Constant friction on the front of the knee irritates a small lubricating sac (bursa) located just in front of the kneecap (patella). The bursa enables the kneecap to move smoothly under the skin. If the bursa becomes inflamed, it fills with fluid and causes swelling at the top of the knee. This condition is called prepatellar bursitis.
Who is at risk:
- people who constantly kneel to work, such as plumbers, roofers, carpet layers, coal miners, or gardeners
- athletes who participate in sports where direct blows or falls on the knee are common, such as football, rugby, wrestling, or basketball
- someone who has been in a motor vehicle collision
- people with rheumatoid arthritis or gout
Symptoms of kneecap bursitis include:
- pain with activity, but not usually at night
- rapid swelling on the front of kneecap
- tender and warm to the touch
Your doctor may first recommend an x-ray to rule out the possibility of a fracture. Conservative treatment is usually effective as long as the bursa is simply inflamed and not infected.
- Rest and discontinue the activity or substitute another activity until the bursitis clears up.
- Apply ice at regular intervals three or four times a day for 20 minutes at a time. Each session should reduce swelling considerably if the knee is also being rested.
- Elevate the affected leg when you’re not walking.
- Take an anti-inflammatory medication such as aspirin or ibuprofen. (Check with your doctor before taking any medication.)
If the swelling is significant, your doctor may decide to drain (aspirate) the bursa with a needle. Chronic swelling may also be treated by draining the bursa. If the swelling continues, your doctor may recommend surgical removal of the bursa. This operation is an outpatient procedure. It takes a few days for the knee to regain its flexibility and some weeks before normal activities can be resumed.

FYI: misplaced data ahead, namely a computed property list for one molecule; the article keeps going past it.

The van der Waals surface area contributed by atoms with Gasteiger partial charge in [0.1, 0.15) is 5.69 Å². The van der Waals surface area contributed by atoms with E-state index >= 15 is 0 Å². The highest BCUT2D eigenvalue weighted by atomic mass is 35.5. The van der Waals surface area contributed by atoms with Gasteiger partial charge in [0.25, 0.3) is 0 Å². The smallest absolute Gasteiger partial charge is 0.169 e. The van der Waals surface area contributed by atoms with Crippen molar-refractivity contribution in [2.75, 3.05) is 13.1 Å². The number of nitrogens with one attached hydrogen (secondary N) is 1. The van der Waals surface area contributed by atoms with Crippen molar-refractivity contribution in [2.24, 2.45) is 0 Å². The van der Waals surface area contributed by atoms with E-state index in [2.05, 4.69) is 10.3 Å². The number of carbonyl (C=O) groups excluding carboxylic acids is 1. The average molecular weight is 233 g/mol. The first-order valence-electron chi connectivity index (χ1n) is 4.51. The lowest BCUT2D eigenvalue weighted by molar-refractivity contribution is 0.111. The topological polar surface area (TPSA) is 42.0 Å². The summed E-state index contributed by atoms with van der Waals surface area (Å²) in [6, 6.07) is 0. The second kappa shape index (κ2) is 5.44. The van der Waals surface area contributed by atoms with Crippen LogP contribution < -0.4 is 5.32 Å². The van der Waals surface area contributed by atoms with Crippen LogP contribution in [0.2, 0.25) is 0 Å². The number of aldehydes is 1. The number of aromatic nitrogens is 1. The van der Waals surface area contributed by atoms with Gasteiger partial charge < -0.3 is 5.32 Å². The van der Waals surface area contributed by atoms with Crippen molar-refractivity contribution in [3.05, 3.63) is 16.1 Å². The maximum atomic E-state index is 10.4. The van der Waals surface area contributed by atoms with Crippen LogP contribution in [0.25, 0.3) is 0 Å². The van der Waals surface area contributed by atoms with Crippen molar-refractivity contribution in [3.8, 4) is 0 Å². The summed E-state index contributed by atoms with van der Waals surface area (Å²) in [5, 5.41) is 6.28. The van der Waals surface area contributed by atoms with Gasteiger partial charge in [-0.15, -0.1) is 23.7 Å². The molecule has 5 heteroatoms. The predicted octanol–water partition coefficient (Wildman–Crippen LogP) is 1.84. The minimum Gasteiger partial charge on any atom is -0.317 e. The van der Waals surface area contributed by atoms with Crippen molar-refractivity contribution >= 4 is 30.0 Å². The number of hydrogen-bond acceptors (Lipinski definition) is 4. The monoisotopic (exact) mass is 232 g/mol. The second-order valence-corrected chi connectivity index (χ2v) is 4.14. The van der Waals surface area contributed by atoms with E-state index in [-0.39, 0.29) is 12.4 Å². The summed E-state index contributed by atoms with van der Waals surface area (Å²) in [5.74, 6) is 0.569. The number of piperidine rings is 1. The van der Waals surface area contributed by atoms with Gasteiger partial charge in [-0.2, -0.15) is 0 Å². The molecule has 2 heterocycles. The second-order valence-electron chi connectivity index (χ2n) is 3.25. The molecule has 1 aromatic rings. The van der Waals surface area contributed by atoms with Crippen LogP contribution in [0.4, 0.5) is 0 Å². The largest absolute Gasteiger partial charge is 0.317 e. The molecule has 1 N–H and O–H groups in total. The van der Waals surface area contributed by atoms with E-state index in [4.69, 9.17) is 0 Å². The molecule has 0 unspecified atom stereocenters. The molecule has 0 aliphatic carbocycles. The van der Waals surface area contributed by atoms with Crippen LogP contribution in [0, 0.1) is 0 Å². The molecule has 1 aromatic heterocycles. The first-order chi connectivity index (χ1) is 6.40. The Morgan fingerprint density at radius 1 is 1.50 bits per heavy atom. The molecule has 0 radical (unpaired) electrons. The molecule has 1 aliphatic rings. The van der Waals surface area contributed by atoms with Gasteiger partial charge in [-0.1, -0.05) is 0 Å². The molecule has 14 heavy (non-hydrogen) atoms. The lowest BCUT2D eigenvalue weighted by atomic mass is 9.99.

You can help prevent bursitis by following these simple recommendations:
- Wear kneepads if you work on your knees or participate in high-risk sports such as football, basketball, rugby, or wrestling.
- Rest your knees regularly by stopping to stretch your legs. You also may wish to consider switching activities on a regular basis to avoid prolonged stress on your knees.
- Apply ice and elevate your knees after a workout.
How can I prevent bursitis of the kneecap?
The simplest way to avoid another episode of bursitis is to avoid the activity that caused it. Of course, this may be impossible for the serious athlete. For these people, quality kneepads should be used during activity, and frequent breaks from the causative activity should become routine. It’s also wise to reduce or stop the activity at first sign of pain and to ice the knee following each training session or game.
Improving sports performance
The key to improving sports performance after a diagnosis of bursitis of the kneecap is proper a rehabilitation program, and adhering to some of those same principles after the injury is gone.
Continue to perform the exercises in the rehabilitation section to strengthen the leg muscles around the knee, and also refer to the prevention section for important information on how to keep you in the game and perform to your fullest potential.
Remember that the single most important aspect of improving performance is stretching before and after you step onto the field, court, ice, or golf course.
Benefits derived from stretching include:
- increased physical efficiency and performance
- decreased risk of injury
- increased blood supply and nutrients to joint structures
- increased coordination
- improved muscular balance and postural awareness
- decreased risk of lower-back pain
- reduced stress
- enhanced enjoyment
Although rest, nonsteroidal anti-inflammatory drugs, and avoiding the activity that caused the injury are the main steps for rehabilitating your bursitis, the following exercises, which place no extreme mechanical or weight-bearing stress on the knee, patellar tendon, or kneecap and use full range of knee motion, can be very effective during rehabilitation: